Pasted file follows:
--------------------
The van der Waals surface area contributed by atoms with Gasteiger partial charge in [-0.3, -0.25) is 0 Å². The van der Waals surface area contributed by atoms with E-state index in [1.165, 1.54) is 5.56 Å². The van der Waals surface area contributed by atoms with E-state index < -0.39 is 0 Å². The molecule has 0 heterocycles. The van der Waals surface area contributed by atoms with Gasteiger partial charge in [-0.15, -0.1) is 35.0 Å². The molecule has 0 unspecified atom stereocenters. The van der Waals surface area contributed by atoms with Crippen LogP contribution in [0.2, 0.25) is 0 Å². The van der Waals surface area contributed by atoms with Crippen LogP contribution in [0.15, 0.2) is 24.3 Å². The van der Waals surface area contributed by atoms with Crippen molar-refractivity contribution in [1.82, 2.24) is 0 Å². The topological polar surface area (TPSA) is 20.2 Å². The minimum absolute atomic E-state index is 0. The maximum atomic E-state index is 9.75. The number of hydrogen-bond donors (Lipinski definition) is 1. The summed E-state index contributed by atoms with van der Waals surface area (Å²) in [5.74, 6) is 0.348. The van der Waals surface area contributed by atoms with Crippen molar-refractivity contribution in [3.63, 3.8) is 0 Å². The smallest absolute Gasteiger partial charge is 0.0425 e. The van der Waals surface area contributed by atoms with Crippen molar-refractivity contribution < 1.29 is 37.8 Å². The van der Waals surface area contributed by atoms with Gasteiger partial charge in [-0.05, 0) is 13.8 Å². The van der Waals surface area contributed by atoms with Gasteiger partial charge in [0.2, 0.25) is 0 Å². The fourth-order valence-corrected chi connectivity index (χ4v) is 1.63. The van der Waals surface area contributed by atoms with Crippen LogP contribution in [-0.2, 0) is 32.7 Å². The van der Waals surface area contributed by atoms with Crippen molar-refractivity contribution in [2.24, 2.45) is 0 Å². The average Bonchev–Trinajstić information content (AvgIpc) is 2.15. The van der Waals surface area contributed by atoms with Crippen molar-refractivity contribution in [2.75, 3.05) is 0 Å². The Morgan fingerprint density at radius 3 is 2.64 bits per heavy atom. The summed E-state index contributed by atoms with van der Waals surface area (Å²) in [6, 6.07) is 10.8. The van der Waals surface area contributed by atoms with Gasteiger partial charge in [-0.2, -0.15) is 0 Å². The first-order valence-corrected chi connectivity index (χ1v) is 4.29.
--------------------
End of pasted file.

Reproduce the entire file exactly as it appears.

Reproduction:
The van der Waals surface area contributed by atoms with Gasteiger partial charge in [-0.3, -0.25) is 0 Å². The van der Waals surface area contributed by atoms with E-state index in [1.165, 1.54) is 5.56 Å². The van der Waals surface area contributed by atoms with E-state index < -0.39 is 0 Å². The molecule has 0 heterocycles. The van der Waals surface area contributed by atoms with Gasteiger partial charge in [-0.15, -0.1) is 35.0 Å². The molecule has 0 unspecified atom stereocenters. The van der Waals surface area contributed by atoms with Crippen LogP contribution in [0.2, 0.25) is 0 Å². The van der Waals surface area contributed by atoms with Crippen LogP contribution in [0.15, 0.2) is 24.3 Å². The van der Waals surface area contributed by atoms with Crippen molar-refractivity contribution in [1.82, 2.24) is 0 Å². The topological polar surface area (TPSA) is 20.2 Å². The minimum absolute atomic E-state index is 0. The maximum atomic E-state index is 9.75. The number of hydrogen-bond donors (Lipinski definition) is 1. The summed E-state index contributed by atoms with van der Waals surface area (Å²) in [5.74, 6) is 0.348. The van der Waals surface area contributed by atoms with Crippen molar-refractivity contribution in [3.63, 3.8) is 0 Å². The smallest absolute Gasteiger partial charge is 0.0425 e. The van der Waals surface area contributed by atoms with Crippen molar-refractivity contribution < 1.29 is 37.8 Å². The van der Waals surface area contributed by atoms with Gasteiger partial charge in [-0.05, 0) is 13.8 Å². The van der Waals surface area contributed by atoms with Gasteiger partial charge in [0.2, 0.25) is 0 Å². The fourth-order valence-corrected chi connectivity index (χ4v) is 1.63. The van der Waals surface area contributed by atoms with Crippen LogP contribution in [-0.2, 0) is 32.7 Å². The van der Waals surface area contributed by atoms with Crippen molar-refractivity contribution in [2.24, 2.45) is 0 Å². The average Bonchev–Trinajstić information content (AvgIpc) is 2.15. The van der Waals surface area contributed by atoms with Crippen molar-refractivity contribution in [2.75, 3.05) is 0 Å². The Morgan fingerprint density at radius 3 is 2.64 bits per heavy atom. The summed E-state index contributed by atoms with van der Waals surface area (Å²) in [6, 6.07) is 10.8. The van der Waals surface area contributed by atoms with Gasteiger partial charge in [-0.2, -0.15) is 0 Å². The first-order valence-corrected chi connectivity index (χ1v) is 4.29.